What was supposed to be a fun outing with friends took two unexpected turns. Noelle Stoffel, 50, of West Bend, was roller skating when she fell and broke her ankle in three places.
“It was obviously broken,” Noelle said. “The skating rink employees got a pizza box and some rope, secured my ankle and took me in a wheelchair to the car.”
As her boyfriend drove her to Froedtert West Bend Hospital, part of the Froedtert & the Medical College of Wisconsin health network, Noelle started feeling as if she had a pill in her throat that would not go down. A drink of water didn’t make the feeling go away. Then, her left arm started to hurt. When they arrived at the Emergency Department and explained what had happened, Noelle mentioned she had been having left shoulder pain since the night before.
Heart Care Takes Priority
“Doing the EKG was a great catch in the Emergency Department,” said David Marks, MD, MBA, interventional cardiologist and MCW faculty member. “Shoulder pain is an atypical symptom experienced with some heart attacks. Thinking broadly is one of many things physicians within the Froedtert & MCW health network do so well, and, in this case, the EKG provided lifesaving information.”
Noelle was transported to Froedtert & MCW Froedtert Hospital, where Dr. Marks met her in the ambulance bay and escorted her to the catheterization lab. Froedtert West Bend Hospital has a direct connection to the catheterization lab for complex care.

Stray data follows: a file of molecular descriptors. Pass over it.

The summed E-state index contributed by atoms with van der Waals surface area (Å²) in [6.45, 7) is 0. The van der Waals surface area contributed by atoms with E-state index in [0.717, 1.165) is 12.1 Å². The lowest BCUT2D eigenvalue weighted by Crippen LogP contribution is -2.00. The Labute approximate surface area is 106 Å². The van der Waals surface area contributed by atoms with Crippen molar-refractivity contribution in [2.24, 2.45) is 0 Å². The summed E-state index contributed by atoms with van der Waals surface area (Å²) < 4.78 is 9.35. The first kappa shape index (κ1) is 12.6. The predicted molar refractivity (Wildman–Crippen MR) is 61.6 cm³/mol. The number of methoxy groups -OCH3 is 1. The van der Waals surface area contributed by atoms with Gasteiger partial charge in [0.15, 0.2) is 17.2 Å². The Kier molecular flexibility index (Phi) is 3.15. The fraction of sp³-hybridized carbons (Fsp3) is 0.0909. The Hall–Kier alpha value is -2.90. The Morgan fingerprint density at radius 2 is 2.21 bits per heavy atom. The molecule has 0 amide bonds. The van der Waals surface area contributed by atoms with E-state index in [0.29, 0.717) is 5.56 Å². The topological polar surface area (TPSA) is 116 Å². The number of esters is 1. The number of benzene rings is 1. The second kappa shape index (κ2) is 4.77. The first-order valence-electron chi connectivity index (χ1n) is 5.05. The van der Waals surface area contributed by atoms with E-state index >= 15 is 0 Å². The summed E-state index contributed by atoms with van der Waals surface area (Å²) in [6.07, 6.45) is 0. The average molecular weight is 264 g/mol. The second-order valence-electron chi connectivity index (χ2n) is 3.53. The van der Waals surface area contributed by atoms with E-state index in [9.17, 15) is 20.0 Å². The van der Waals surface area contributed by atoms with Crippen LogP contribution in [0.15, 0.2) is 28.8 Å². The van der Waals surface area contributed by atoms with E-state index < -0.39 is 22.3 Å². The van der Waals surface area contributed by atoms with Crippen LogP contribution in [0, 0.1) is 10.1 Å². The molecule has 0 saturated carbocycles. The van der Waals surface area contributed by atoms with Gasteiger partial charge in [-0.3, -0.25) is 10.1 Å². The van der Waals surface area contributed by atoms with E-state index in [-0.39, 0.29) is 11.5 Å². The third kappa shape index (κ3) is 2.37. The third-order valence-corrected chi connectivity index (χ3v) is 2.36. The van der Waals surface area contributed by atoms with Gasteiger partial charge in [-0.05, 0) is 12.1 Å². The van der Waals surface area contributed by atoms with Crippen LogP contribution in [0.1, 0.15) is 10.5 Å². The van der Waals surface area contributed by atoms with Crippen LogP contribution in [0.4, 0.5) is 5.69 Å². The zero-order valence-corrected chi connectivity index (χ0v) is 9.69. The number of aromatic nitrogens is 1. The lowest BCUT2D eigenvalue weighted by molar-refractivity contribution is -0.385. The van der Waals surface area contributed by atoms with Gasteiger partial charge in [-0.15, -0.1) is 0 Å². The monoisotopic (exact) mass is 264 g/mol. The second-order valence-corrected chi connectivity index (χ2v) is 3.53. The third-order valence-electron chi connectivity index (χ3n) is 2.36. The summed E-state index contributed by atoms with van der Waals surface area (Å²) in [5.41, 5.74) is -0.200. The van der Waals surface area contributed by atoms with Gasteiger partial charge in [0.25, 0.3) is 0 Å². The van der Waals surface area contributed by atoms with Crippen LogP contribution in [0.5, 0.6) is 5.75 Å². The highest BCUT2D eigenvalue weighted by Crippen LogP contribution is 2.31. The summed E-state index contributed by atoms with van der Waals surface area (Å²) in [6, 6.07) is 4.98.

“The key to Noelle’s care was timing,” Dr. Marks said. “The short span from diagnosis to treatment was essential because seconds count. She had a blood clot in her artery, abruptly stopping the flow of blood to her heart.
After Noelle’s artery was opened with a balloon, a stent was placed, restoring blood flow. She felt immediate relief.
“It’s a minimally invasive surgery with a dramatic outcome,” Dr. Marks said. “All of her heart muscle was preserved after the procedure. It was a very successful result of a true medical emergency.”
With Noelle’s heart issue under control, attention turned to her broken ankle.
“Her severe and unstable break needed surgical repair,” said Brian Law, MD, orthopaedic surgeon and MCW faculty member. “However, with these types of breaks, we ideally like to wait for the swelling to go down, so we reset the fracture, put the ankle in a splint and made a plan.”
Because Noelle was considered high risk for surgery due to her heart attack, Dr. Law put together a team of experts to ensure her treatment was considered carefully from all angles.
“We met with cardiology, anesthesiology and internal medicine; ordered needed tests; and evaluated her medications,” Dr. Law said. “Weighing the risks and benefits for Noelle’s treatment was imperative. We had all our ducks in a row and made sure she could tolerate surgery in the best way possible.”
Two weeks following her heart surgery, Noelle’s ankle was successfully repaired at Froedtert Hospital.
Road to Recovery
About 10 weeks after ankle surgery, Noelle started physical therapy in West Bend, conveniently close to her home and work.
“With a lot of hard work, I progressed from using a wheelchair, to crutches, to a cane, to finally walking by myself,” she said.
“Our goals in physical therapy were to ease Noelle into her normal routine and to get her out in the community and back to work,” said Melissa Tauben, physical therapist. “She knew it would take time and she did a great job staying focused, doing her exercises and regaining her strength.”
Within a few months, Noelle was back to most of her regular activities.
“It’s been quite a year,” Noelle said. “My heart is healthy and my ankle is on its way to a full recovery. I’m really grateful to the fantastic medical team that helped me every step of the way.”